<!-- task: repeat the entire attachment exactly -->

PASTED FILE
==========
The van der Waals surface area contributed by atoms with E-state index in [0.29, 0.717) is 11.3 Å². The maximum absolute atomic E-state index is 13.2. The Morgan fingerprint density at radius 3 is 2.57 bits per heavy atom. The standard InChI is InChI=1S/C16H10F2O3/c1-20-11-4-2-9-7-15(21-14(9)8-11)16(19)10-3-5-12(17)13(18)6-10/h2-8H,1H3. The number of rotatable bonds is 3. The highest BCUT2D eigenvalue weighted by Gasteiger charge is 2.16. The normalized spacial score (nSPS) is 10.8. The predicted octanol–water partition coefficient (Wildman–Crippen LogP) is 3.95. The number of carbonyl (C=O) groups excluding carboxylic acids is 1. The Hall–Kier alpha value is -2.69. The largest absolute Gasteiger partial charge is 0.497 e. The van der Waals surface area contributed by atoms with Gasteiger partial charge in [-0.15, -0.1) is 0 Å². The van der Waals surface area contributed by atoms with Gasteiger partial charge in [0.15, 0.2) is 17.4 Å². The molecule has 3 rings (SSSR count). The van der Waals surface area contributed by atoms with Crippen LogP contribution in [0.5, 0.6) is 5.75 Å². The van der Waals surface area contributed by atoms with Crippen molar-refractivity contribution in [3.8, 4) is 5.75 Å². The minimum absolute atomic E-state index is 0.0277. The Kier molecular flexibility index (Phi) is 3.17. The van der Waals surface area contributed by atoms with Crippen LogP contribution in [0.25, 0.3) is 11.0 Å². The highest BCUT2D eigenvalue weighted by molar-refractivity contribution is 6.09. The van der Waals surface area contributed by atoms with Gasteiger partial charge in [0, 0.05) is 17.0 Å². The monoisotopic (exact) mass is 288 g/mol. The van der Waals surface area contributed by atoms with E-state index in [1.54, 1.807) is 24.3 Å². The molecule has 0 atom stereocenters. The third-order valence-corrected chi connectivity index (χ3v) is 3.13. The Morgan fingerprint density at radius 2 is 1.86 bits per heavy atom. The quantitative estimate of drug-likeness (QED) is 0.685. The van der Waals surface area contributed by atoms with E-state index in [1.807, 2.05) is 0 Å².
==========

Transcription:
The van der Waals surface area contributed by atoms with E-state index in [0.29, 0.717) is 11.3 Å². The maximum absolute atomic E-state index is 13.2. The Morgan fingerprint density at radius 3 is 2.57 bits per heavy atom. The standard InChI is InChI=1S/C16H10F2O3/c1-20-11-4-2-9-7-15(21-14(9)8-11)16(19)10-3-5-12(17)13(18)6-10/h2-8H,1H3. The number of rotatable bonds is 3. The highest BCUT2D eigenvalue weighted by Gasteiger charge is 2.16. The normalized spacial score (nSPS) is 10.8. The predicted octanol–water partition coefficient (Wildman–Crippen LogP) is 3.95. The number of carbonyl (C=O) groups excluding carboxylic acids is 1. The Hall–Kier alpha value is -2.69. The largest absolute Gasteiger partial charge is 0.497 e. The van der Waals surface area contributed by atoms with Gasteiger partial charge in [-0.15, -0.1) is 0 Å². The van der Waals surface area contributed by atoms with Gasteiger partial charge in [0.15, 0.2) is 17.4 Å². The molecule has 3 rings (SSSR count). The van der Waals surface area contributed by atoms with Crippen LogP contribution in [0.5, 0.6) is 5.75 Å². The van der Waals surface area contributed by atoms with Crippen molar-refractivity contribution in [3.8, 4) is 5.75 Å². The minimum absolute atomic E-state index is 0.0277. The Kier molecular flexibility index (Phi) is 3.17. The van der Waals surface area contributed by atoms with Crippen LogP contribution in [0.25, 0.3) is 11.0 Å². The highest BCUT2D eigenvalue weighted by molar-refractivity contribution is 6.09. The van der Waals surface area contributed by atoms with Gasteiger partial charge in [0, 0.05) is 17.0 Å². The monoisotopic (exact) mass is 288 g/mol. The van der Waals surface area contributed by atoms with E-state index in [1.54, 1.807) is 24.3 Å². The molecule has 0 atom stereocenters. The third-order valence-corrected chi connectivity index (χ3v) is 3.13. The Morgan fingerprint density at radius 2 is 1.86 bits per heavy atom. The quantitative estimate of drug-likeness (QED) is 0.685. The van der Waals surface area contributed by atoms with E-state index in [1.807, 2.05) is 0 Å².